Metals and Mining Stocks
What are mining and mineral stocks? Mining and mineral stocks represent partial ownership in companies that find, extract, and process minerals and materials. The mining sector makes up a large portion of Canadian stocks, with the TSX having more mining stocks than any other market in the world. Here are some minerals these companies extract: Precious metals: gold, silver, platinum, palladium Industrial metals: iron, ore, zinc, cobalt, lithium, nickel, copper, aluminum Construction materials: sand, crushed stone, limestone Energy materials: coal, oil sands, uranium Fertilizers: boron, potash, phosphate How can you find good mining stocks? 1. Know the mining industry The mining industry is fairly complex. Not only do mining companies operate in a manner distinct from any other sector — they literally dig into the ground, not sit in swivel chairs — but also the vocabulary and industry terms can be complex, too. From the mining process to machinery to the minerals themselves, mining investors will do well to know exactly what a mining company does before buying its stocks. 2. Analyze its financial strength Investors should find mining companies that can withstand economic downturns and recessions. Two factors that will help you assess a mining company’s finances are production…
What are tech stocks? Tech stocks represent partial ownership in companies that produce, distribute, manufacture, and research new technology. The sector is vast and ever-changing with plenty of exciting opportunities for growth. Some examples of tech companies include: Artificial intelligence Blockchain Cybersecurity Computers and software Cloud services The internet The internet-of-things (IoT) Self-driving technologies Semiconductors Smartphones Why invest in tech stocks? The tech sector isn’t as stable as, say, banking. But that’s not always a bad thing. Tech companies, from startups to big corporations, often promise significant growth. And with new technologies moving as fast as they have in the last few decades, that growth could be exponentially large. Tech stocks can also help you diversify your investment portfolio. Investing in tech companies exposes you to a different sector in the market, helping you capitalize on gains, as well as minimize overall losses when market downturns affect other sectors. One example of diversification in action: tech stocks performed fairly well during the recent pandemic-induced recession, whereas other sectors, such as banking and energy, took a hit. Finally, with the sheer amount of great Canadian tech companies, you have plenty of choices between value and growth. If you lean more on…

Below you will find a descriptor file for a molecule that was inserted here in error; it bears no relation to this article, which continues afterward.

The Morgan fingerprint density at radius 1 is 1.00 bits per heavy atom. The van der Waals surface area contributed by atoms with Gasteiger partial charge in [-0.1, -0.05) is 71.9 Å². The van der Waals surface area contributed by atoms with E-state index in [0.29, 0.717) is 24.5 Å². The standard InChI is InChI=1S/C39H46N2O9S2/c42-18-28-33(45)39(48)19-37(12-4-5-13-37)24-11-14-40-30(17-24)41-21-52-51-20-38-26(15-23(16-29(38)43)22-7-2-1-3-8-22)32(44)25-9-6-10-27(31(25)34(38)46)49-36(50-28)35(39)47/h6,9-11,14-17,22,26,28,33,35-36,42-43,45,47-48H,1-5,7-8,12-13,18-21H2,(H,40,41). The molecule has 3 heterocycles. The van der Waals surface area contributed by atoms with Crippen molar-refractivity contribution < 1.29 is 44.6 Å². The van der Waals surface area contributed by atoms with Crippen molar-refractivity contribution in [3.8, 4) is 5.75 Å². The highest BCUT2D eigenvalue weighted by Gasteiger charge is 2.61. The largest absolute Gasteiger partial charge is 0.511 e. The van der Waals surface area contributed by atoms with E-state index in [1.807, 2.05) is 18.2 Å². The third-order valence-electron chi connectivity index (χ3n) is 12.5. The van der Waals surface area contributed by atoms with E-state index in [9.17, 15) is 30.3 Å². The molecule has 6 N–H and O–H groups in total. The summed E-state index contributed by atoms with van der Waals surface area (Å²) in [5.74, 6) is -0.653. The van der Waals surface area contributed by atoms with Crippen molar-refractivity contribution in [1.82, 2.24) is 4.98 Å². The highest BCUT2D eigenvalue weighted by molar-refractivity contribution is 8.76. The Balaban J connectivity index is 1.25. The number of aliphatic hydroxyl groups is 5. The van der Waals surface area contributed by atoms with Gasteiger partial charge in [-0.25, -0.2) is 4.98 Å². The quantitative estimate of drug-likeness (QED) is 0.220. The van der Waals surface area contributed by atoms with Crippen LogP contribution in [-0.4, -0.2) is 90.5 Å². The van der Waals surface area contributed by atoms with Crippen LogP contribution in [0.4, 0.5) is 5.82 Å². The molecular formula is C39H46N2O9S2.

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Investing in Canada
How to Start Investing in Canada
How to Find Undervalued Stocks
How to Choose and Invest in Growth Stocks
TFSA vs RRSP Complete Guide
How to Invest in Cryptocurrency in Canada
Dividend Investing: Canada’s Complete Guide to Dividend Stocks
Investing in Technology Stocks: What Canadians Need to Know
Investing in Funds
ETF vs Index Fund: Which Should Canadians Invest In?
ETF vs Mutual Fund: Which Is The Better Investment?
How to Invest in Mutual Funds
What is an Exchange-Traded Fund (ETF) in Canada?
Personal Finance Basics
The Ultimate Personal Finance Checklist
The Best Ways to Stick to a Budget
How to Create a Budget You’ll Actually Keep
Mortgages and Housing
How Much Home Can You Afford?
How to Make the Most From Refinancing
How to Manage Your Mortgage
Get Organized for the CRA
A Quick Guide to Cutting Your Taxes
Audit-Proof Your Tax Return
Our Top Picks for Credit Cards in Canada
Our Top Picks for Cash Back Credit Cards in Canada
The Best Rewards Credit Cards in Canada
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Debt and Credit
How to Reduce Your Debt
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October 10, 2016 2:57 pm EDT